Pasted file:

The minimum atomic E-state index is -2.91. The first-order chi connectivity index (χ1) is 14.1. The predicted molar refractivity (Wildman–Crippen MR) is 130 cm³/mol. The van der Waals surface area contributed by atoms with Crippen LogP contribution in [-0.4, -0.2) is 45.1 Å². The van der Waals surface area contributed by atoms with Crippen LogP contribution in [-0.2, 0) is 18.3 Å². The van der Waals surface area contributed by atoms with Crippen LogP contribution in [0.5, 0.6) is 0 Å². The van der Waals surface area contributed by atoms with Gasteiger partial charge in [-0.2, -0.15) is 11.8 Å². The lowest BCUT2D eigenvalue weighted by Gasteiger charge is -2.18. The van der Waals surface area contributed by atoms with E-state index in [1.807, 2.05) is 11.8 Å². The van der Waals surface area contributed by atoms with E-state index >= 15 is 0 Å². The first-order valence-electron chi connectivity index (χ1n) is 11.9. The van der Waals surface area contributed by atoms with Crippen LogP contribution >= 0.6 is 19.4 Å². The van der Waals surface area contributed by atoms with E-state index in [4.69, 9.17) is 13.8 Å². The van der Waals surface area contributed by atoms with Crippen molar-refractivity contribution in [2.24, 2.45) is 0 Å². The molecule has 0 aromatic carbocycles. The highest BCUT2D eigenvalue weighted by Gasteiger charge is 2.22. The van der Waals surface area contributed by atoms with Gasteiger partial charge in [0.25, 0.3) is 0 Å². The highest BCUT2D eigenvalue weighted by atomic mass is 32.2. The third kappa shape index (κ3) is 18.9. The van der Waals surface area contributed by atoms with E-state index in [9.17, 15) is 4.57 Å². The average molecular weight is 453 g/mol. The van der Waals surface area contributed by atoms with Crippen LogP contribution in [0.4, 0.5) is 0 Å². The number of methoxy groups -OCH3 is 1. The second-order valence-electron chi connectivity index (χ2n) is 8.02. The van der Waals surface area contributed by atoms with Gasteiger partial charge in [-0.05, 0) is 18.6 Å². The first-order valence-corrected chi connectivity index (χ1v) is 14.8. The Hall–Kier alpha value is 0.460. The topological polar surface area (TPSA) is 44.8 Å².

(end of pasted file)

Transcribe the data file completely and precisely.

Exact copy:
The minimum atomic E-state index is -2.91. The first-order chi connectivity index (χ1) is 14.1. The predicted molar refractivity (Wildman–Crippen MR) is 130 cm³/mol. The van der Waals surface area contributed by atoms with Crippen LogP contribution in [-0.4, -0.2) is 45.1 Å². The van der Waals surface area contributed by atoms with Crippen LogP contribution in [-0.2, 0) is 18.3 Å². The van der Waals surface area contributed by atoms with Crippen LogP contribution in [0.5, 0.6) is 0 Å². The van der Waals surface area contributed by atoms with Gasteiger partial charge in [-0.2, -0.15) is 11.8 Å². The lowest BCUT2D eigenvalue weighted by Gasteiger charge is -2.18. The van der Waals surface area contributed by atoms with E-state index in [1.807, 2.05) is 11.8 Å². The van der Waals surface area contributed by atoms with E-state index >= 15 is 0 Å². The first-order valence-electron chi connectivity index (χ1n) is 11.9. The van der Waals surface area contributed by atoms with Crippen LogP contribution >= 0.6 is 19.4 Å². The van der Waals surface area contributed by atoms with E-state index in [4.69, 9.17) is 13.8 Å². The van der Waals surface area contributed by atoms with Crippen molar-refractivity contribution in [2.24, 2.45) is 0 Å². The molecule has 0 aromatic carbocycles. The highest BCUT2D eigenvalue weighted by Gasteiger charge is 2.22. The van der Waals surface area contributed by atoms with Gasteiger partial charge in [0.25, 0.3) is 0 Å². The highest BCUT2D eigenvalue weighted by atomic mass is 32.2. The third kappa shape index (κ3) is 18.9. The van der Waals surface area contributed by atoms with E-state index in [9.17, 15) is 4.57 Å². The average molecular weight is 453 g/mol. The van der Waals surface area contributed by atoms with Crippen LogP contribution in [0.4, 0.5) is 0 Å². The number of methoxy groups -OCH3 is 1. The second-order valence-electron chi connectivity index (χ2n) is 8.02. The van der Waals surface area contributed by atoms with Gasteiger partial charge in [-0.05, 0) is 18.6 Å². The first-order valence-corrected chi connectivity index (χ1v) is 14.8. The Hall–Kier alpha value is 0.460. The topological polar surface area (TPSA) is 44.8 Å².